Kim Jung-min (53), a battery coach who leaves LG after 30 years and starts anew at Hanwha, is busy guiding catchers at the spring camp in Arizona, USA.
After joining LG in 1993, he played as a player until 2009, then changed to a coach from 2010 and stayed until last year. Coach Kim Jung-min, who spent a total of 30 years at LG, including 16 seasons as a player and 14 seasons메이저사이트 as a coach, moved to Hanwha in November of last year and took on a new challenge.
Coach Kim always accompanies the players with a smile on his face and a benevolent voice, but his training guidance is not light. It is often seen that the four catchers, Choi Jae-hoon, Park Sang-eon, Heo Gwan-hoe, and Lee Seong-won, who are currently participating in the spring camp, are exhausted after completing defense training.
Coach Kim said, “The catcher is a really important position where one mistake leads to a run. So he has to train intensely and have a lot of volume. As I try to overcome the hard training, the coach tends to try to smile rather than frown,” he said. He smiled as much as possible and approached me with nice words a lot, so I think he laughs well because it has become part of his daily life.”
It was not an easy decision to leave LG after 30 years of service. Coach Kim said, “I learned a lot at LG and had various experiences. It wasn’t that I wasn’t satisfied with my life at LG, but after being in one place for a long time, I began to question whether what I was doing was right. I was wondering if what I had been doing would be applied well elsewhere and if there was anything more to learn, then an offer came from Hanwha. I decided that it would be a big turning point for me as well.”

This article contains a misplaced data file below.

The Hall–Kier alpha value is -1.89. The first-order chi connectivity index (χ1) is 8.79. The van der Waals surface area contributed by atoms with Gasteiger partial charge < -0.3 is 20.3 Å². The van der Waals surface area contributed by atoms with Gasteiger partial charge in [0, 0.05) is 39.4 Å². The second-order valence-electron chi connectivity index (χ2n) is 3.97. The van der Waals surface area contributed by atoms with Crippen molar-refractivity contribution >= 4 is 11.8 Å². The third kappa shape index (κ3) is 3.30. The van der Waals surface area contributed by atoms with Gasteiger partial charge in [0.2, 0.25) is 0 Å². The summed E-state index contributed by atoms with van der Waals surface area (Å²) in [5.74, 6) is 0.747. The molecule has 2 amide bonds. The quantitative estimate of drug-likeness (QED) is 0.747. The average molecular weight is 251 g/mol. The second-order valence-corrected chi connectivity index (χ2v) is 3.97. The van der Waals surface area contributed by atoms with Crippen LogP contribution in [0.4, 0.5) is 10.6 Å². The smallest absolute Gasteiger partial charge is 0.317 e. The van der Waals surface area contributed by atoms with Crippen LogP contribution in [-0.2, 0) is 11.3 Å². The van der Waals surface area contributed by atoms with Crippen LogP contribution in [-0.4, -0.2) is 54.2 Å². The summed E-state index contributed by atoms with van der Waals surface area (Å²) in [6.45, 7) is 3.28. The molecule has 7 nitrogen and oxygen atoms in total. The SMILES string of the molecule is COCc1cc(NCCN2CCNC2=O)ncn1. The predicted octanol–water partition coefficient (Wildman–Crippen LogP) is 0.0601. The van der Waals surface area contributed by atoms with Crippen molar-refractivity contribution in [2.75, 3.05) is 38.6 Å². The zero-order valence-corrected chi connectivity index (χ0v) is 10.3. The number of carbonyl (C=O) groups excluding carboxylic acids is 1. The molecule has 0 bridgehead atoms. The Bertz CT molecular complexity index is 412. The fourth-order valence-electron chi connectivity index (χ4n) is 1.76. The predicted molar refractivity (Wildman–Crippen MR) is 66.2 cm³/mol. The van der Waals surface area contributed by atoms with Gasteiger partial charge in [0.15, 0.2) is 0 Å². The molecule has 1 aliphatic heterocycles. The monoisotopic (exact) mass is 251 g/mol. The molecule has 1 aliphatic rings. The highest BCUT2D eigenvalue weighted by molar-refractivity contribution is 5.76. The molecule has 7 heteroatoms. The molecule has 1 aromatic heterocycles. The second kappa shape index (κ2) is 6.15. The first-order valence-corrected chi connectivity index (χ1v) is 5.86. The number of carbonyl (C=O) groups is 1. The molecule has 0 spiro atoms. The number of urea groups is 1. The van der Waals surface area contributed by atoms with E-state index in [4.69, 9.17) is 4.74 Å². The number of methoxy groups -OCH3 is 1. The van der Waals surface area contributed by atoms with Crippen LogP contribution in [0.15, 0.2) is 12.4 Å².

There are many things I feel while training with Hanwha catchers. Coach Kim said, “Like any other team, the gap between the main player and the backup is huge. There is no problem in playing the season with the main catcher Choi Jae-hoon, but the backup players must grow and narrow the gap to become a strong team. My goal was also to develop young catchers,” he said. “It is not a short-term goal. It is a position that also affects the team balance, so it takes a lot of time. So I want to help young catchers grow into good players by transplanting and coaching what I have.”
Hanwha coach Carlos Subero also paid attention to fostering by giving regular business trip opportunities to backup catchers for two years after taking office. Coach Kim said, “Coach Subero provides a good environment for catchers to grow. He is a manager who clearly manages the innings between the main player and the backup catcher,” he said. He explains that it motivates backup catchers to say, ‘I have a chance of 300 innings’.”
Following this, Coach Kim pledged, “I want to make good use of this positive aspect and put all my energy into developing good potential resources for our team.” It is up to Coach Kim to nurture a competitive catcher who can make Choi Jae-Hoon nervous beyond relieving his physical burden.